In our society, meaning is measured by usefulness
I’ve heard so many people say, “I feel so useless.”
Incredibly, these confessions are uttered after a life of productivity, either in business or in active play. When this is no longer possible, they can’t find any reason to continue.
What is missing is the awareness of the richness to be discovered by going inward, by finding a deeper place for identity beyond external factors.
Most of us define ourselves by what we do. Few of us have evolved consciously enough to define ourselves by being aware.
In mystical traditions, a mantra of awareness sounds like this . . .
I am not my body.
I am not any of my professions.
I am not my thoughts or feelings.
What I am is that which is aware of these transient qualities.
As the Bagavad Gita says, “Not the seeing but that which is aware of seeing. Not the hearing but that which is aware of hearing.”
From this point of view, I am not dying and I am not in pain. Rather I am that which is watching the process of dying and that which is being aware of the pain.
Pain: How to alter our relationship with a deadly but deceptive phenomenon
Most of us, when we experience pain, first of all tighten around it — and then try to make it go away, either through some chemical, or by consulting a physician. Viz. Jackson, again, or fellow chemically-dependent Boomer icon Hunter S. Thomspon (left).
An additional factor that intensifies the pain is the fear that pain will be permanent.
Spiritual teachers Stephen and Ondrea Levine have done remarkable work with people in severe pain, relieving pain by changing the person’s relationship to the pain, through meditation and spiritual teaching.
At the same time as you consult a physician, consult their seminal work, “Who Dies.”
By breathing into the pain, they instruct, is a way of dis-identifying with the body, (I am not in pain, my body is experiencing pain). Observing the pain, as it were from a distance, people are actually able to reduce the intensity.
Pain feels so personal, but it is unbelievably so not personal
Another technique is to expand awareness even to a global awareness. “I am experiencing part of the world’s pain. I have just this much.”
This brings about a shift in consciousness from the angry “why me?” to the compassionate “why not me?”
I am not alone in suffering. This is my part of what life on this planet is experiencing. In “communion” I can bear my share of it.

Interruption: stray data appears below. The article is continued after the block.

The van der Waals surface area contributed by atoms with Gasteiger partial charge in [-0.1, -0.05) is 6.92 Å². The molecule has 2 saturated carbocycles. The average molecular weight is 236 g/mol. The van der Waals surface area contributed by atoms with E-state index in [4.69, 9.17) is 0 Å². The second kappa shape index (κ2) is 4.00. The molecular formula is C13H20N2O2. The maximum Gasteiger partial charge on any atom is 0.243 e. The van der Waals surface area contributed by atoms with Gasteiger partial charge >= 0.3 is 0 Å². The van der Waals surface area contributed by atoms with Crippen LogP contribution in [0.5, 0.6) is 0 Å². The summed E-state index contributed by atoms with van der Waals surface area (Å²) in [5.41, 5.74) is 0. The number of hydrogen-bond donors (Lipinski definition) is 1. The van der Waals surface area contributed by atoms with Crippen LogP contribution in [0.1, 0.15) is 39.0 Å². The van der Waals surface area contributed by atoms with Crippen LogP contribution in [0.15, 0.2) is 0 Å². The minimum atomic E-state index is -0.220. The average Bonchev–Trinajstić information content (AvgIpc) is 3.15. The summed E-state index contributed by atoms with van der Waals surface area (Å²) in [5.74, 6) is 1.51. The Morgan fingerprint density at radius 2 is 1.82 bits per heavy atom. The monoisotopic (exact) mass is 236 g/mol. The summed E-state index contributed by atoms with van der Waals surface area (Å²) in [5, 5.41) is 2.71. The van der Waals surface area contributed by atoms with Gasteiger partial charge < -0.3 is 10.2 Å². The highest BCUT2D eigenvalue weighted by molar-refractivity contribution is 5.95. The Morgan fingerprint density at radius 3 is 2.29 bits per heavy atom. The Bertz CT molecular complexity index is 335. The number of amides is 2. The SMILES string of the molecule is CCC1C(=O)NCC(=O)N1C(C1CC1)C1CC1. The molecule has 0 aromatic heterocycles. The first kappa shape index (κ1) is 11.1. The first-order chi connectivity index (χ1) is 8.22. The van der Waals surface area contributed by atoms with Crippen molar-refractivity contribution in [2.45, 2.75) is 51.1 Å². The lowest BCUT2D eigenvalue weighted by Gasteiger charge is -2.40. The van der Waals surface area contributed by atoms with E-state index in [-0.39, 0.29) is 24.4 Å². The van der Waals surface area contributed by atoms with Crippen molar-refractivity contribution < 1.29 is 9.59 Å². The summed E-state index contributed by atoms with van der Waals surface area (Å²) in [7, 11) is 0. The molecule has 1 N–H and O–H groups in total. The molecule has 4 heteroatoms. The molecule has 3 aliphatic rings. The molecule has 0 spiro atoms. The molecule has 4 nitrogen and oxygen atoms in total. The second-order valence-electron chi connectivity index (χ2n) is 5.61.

This not only reduces the felt pain, it also brings a level of meaning, even, if you will, a sense of “usefulness”.
The final layer of the dying process is the expansion of awareness and consciousness I have witnessed.
There have been many reports of increased precognition, a heightened sense of participation in the whole of life, so to speak, and expanded powers of extra-sensory perception.
What is actually happening is a phenomenon that I have observed but cannot scientifically prove: An expansion of consciousness to the point that any personal concept of personality expands to being an expression of the One.
Or to put it in New Age philosopher Ken Wilber’s terms, this fabric reality is “Kosmic Consciousness.”
How to love a loved one who is dying
We should be offering more education on both the nature of living, and the process of dying. Or to use the actual terms of the spiritual path, “conscious living and conscious dying”.
With this awareness, people would not only live more fully moment to moment, but would approach death with equanimity as a natural part of the whole journey.
There may then be no need for assisted suicide.
People would actually be able to “drop the body” (the description of death in Eastern mysticism) when “the time” has come, that is, when the lessons of this present form of existence have been completed.
David Rickey is an Episcopal priest, Soul’s Code co-founder and pastoral counselor at a residence for the elderly in northern California.